Revised: May 18, 2014
Published: May 27, 2016
Abstract: [Plain Text Version]
We compare the sample complexity of private learning [Kasiviswanathan et al. 2008] and sanitization [Blum et al. 2008] under pure $\epsilon$-differential privacy [Dwork et al. TCC 2006] and approximate $(\epsilon,\delta)$-differential privacy [Dwork et al. Eurocrypt 2006]. We show that the sample complexity of these tasks under approximate differential privacy can be significantly lower than that under pure differential privacy.
We define a family of optimization problems, which we call Quasi-Concave Promise Problems, that generalizes some of the tasks we consider. We observe that a quasi-concave promise problem can be privately approximated using a solution to a smaller instance of a quasi-concave promise problem. This allows us to construct an efficient recursive algorithm to solve such problems privately. Specifically, we construct private learners for point functions, threshold functions, and axis-aligned rectangles in high dimension. Similarly, we construct sanitizers for point functions and threshold functions.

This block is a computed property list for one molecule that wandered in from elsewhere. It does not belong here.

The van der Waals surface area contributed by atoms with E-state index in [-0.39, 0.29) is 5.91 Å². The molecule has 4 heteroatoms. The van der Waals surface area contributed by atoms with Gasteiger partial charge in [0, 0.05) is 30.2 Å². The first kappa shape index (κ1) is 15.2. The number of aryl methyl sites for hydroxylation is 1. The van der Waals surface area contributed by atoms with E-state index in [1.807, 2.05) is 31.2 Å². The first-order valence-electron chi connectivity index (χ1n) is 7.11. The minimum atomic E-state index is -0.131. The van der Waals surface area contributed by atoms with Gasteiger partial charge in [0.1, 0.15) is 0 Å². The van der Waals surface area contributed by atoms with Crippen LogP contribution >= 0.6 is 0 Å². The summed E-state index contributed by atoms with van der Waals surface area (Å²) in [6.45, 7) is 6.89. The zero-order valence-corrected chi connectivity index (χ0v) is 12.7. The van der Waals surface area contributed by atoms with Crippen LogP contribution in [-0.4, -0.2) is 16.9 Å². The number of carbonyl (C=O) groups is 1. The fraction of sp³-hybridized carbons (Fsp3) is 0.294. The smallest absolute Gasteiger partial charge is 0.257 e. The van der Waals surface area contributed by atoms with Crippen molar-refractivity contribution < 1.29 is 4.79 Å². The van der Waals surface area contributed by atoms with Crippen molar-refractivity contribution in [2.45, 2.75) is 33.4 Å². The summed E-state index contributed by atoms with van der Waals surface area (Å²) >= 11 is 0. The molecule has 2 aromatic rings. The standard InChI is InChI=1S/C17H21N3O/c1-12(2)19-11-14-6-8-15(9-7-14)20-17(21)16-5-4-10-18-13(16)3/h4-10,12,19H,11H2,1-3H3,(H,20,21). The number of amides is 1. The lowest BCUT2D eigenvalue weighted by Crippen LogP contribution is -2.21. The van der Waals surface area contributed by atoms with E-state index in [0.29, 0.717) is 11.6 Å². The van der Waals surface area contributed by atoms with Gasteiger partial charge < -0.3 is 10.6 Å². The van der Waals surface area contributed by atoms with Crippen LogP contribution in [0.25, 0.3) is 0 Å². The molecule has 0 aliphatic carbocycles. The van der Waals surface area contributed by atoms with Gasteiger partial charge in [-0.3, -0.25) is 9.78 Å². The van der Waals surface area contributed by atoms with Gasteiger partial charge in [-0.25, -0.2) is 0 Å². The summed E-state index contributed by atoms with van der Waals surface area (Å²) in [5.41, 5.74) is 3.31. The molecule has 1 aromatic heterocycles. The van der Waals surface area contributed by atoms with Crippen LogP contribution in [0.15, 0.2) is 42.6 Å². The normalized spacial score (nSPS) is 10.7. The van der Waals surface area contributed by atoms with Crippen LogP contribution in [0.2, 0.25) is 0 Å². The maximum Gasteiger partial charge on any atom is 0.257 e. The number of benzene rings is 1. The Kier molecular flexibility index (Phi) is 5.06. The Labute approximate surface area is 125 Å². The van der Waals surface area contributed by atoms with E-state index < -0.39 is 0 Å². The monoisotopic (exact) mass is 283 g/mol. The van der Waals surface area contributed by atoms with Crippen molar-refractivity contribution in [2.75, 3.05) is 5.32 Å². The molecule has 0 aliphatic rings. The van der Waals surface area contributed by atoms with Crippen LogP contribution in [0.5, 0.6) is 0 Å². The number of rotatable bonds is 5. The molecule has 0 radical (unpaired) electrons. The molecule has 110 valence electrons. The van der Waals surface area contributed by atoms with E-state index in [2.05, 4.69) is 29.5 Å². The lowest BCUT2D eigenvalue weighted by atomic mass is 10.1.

We also examine the sample complexity of label-private learners, a relaxation of private learning where the learner is required to only protect the privacy of the labels in the sample. We show that the VC dimension completely characterizes the sample complexity of such learners, that is, the sample complexity of learning with label privacy is equal (up to constants) to learning without privacy.
An extended abstract of this paper appeared in the Proceedings of the 17th International Workshop on Randomization and Computation, 2013.